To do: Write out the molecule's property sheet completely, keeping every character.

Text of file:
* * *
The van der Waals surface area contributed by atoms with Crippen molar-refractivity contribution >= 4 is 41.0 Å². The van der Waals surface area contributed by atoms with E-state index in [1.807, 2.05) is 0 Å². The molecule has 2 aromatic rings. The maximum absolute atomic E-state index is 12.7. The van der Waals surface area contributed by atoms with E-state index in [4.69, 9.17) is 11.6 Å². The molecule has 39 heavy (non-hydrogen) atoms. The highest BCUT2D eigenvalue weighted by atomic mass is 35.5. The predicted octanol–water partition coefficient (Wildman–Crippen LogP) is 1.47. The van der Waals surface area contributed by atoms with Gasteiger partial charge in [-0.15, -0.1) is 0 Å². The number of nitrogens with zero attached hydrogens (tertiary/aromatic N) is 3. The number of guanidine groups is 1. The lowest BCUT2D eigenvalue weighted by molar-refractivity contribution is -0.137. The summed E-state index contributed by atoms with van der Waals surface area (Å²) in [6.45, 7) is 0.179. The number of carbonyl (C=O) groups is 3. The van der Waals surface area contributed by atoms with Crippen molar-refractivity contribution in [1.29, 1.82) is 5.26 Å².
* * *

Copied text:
The van der Waals surface area contributed by atoms with Crippen molar-refractivity contribution >= 4 is 41.0 Å². The van der Waals surface area contributed by atoms with E-state index in [1.807, 2.05) is 0 Å². The molecule has 2 aromatic rings. The maximum absolute atomic E-state index is 12.7. The van der Waals surface area contributed by atoms with E-state index in [4.69, 9.17) is 11.6 Å². The molecule has 39 heavy (non-hydrogen) atoms. The highest BCUT2D eigenvalue weighted by atomic mass is 35.5. The predicted octanol–water partition coefficient (Wildman–Crippen LogP) is 1.47. The van der Waals surface area contributed by atoms with Gasteiger partial charge in [-0.15, -0.1) is 0 Å². The number of nitrogens with zero attached hydrogens (tertiary/aromatic N) is 3. The number of guanidine groups is 1. The lowest BCUT2D eigenvalue weighted by molar-refractivity contribution is -0.137. The summed E-state index contributed by atoms with van der Waals surface area (Å²) in [6.45, 7) is 0.179. The number of carbonyl (C=O) groups is 3. The van der Waals surface area contributed by atoms with Crippen molar-refractivity contribution in [1.29, 1.82) is 5.26 Å².